Trees are vital for life on Earth. They produce the oxygen we breathe, purify the water we drink, produce the medicines we use, and provide habitats for animals. Unfortunately, climate change is posing a great challenge to the trees and forests in England.
England’s weather is heavily influenced by a fast air current which circles round the northern hemisphere of the Earth, called the Jet Stream. This creates a lot of cold and wet weather, which the trees growing in England have adapted to. However, climate change is causing the Jet Stream to change, meaning that the weather is also changing. This creates new, and sometimes extreme, weather conditions, such as warmer summers and floods. The trees which are native to England are not adapted to this warmer weather; some tree species may survive better in this new weather, some may fare worse, and some may not survive at all. Trees from other countries may be better adapted to England’s new weather – for example, trees from hotter countries – so it is important to carry out research into which trees we should plant which will be able to thrive in this unpredictable weather for years to come.
Where Earth Trust Comes In
Earth Trust was founded in 1967, and is home to a national research woodland: Paradise Wood. Here, tens of thousands of trees have been planted since 1993 as part of different scientific trials. Using the data collected from these trees will show how well different tree species have grown over the years, and will help determine which species should be being planted now for future use:
Black Walnut is an important timber species, and was introduced to Europe from the United States in 1629. Earth Trust collected hundreds of black walnut seeds from 45 different regions (or progenies), such as from Ivanka pri Nitre in Slovakia, from Seebarn in Austria, and from Twyford in the United Kingdom. These seeds were planted in 2002, and their growth was measured between 2003 and 2008.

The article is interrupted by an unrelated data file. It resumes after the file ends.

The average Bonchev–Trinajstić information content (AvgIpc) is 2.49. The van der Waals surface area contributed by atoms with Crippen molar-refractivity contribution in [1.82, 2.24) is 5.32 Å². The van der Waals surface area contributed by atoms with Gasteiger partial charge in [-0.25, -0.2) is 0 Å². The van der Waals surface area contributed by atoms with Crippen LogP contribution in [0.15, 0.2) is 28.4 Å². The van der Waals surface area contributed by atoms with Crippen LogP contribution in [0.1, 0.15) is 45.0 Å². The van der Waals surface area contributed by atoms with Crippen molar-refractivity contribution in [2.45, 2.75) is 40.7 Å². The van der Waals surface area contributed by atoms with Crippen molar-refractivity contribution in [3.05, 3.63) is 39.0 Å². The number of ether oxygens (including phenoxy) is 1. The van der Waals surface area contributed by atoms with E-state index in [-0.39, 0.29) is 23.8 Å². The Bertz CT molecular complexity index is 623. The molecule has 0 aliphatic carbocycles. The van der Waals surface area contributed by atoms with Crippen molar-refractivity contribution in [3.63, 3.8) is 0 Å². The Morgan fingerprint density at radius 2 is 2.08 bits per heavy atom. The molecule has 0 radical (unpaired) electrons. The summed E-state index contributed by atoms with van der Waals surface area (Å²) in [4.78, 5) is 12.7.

Hybrid Walnut species are created when two different walnut species are crossed together, creating a hybrid which shares characteristics from both of its parents. Earth Trust collected hybrid walnut species from five different countries (or provenances), such as from France and Italy. These seeds were planted in 2003, and their growth was measured between 2003 and 2008.
When we try to understand which Hybrid Walnut progeny we must opt for to nicely maintain our woodlands, our first objective is obviously considering which trees indicated the greatest growth rates.
This graph already shows we might tend to narrow down our choice to MJ 209, NG 23, and NG 38. However, note that the total increment, final height, and average height information depicted on this graph only takes into consideration the living and healthy trees of each progeny. If a considerable percentage of planted trees of a particular progeny has died or suffered from diseases, we might still want to discard it regardless of the growth rates shown by the remaining, possibly insignificant proportion of trees of that progeny. The following pie chart depicts the percentages of healthy, diseased, and dead trees of each progeny:
Our decision of avoiding Bressanvido and IRTA X-80 is justified by the fact that approximately half of the trees planted of those progenies died. As opposed to those, we can further see that MJ 209, NG 23, and NG 28 do not indicate any dying records at all. Because they show very mild differences in disease rates, it is not possible to make any further clear distinction between them at this point.
We might still want to compare NG 23 and NG 38 with each other, as they are obtained by crossing the same two tree species, Juglans nigra and Juglans regia, but from different geographical backgrounds (hence the difference in the enumeration).
We have previously seen that the final height of NG 38 had a greater mean value than the final height of NG 23. From the above box plot, we observe that the final height of NG 38 has also a greater median value than the final height of NG 23. Although those statistics speak in favour of NG 38, if we delve into finer details, we realize that NG 23 has a broader lower quartile and a wider upper quartile. This demonstrates that the trees of progeny 23 that have a shorter than median are still very close to the median, while those that are taller are considerably above the median. We can also notice some individual outliers in NG 38 that cannot be covered by the whiskers. However, note that having a tree that is too tall at the end is not as alarming as having a tree that is too short and the fact that NG 38 has a smaller interquartile range when compared to NG 23 suppresses the uncertainty in the predictability of the final height of a newly planted tree of the corresponding progeny that arises from the existence of outliers.
We still seem to be unable to arrive a conclusion, but consider the following graph that shows the average height of the trees of different progenies over the years 2003 – 2008.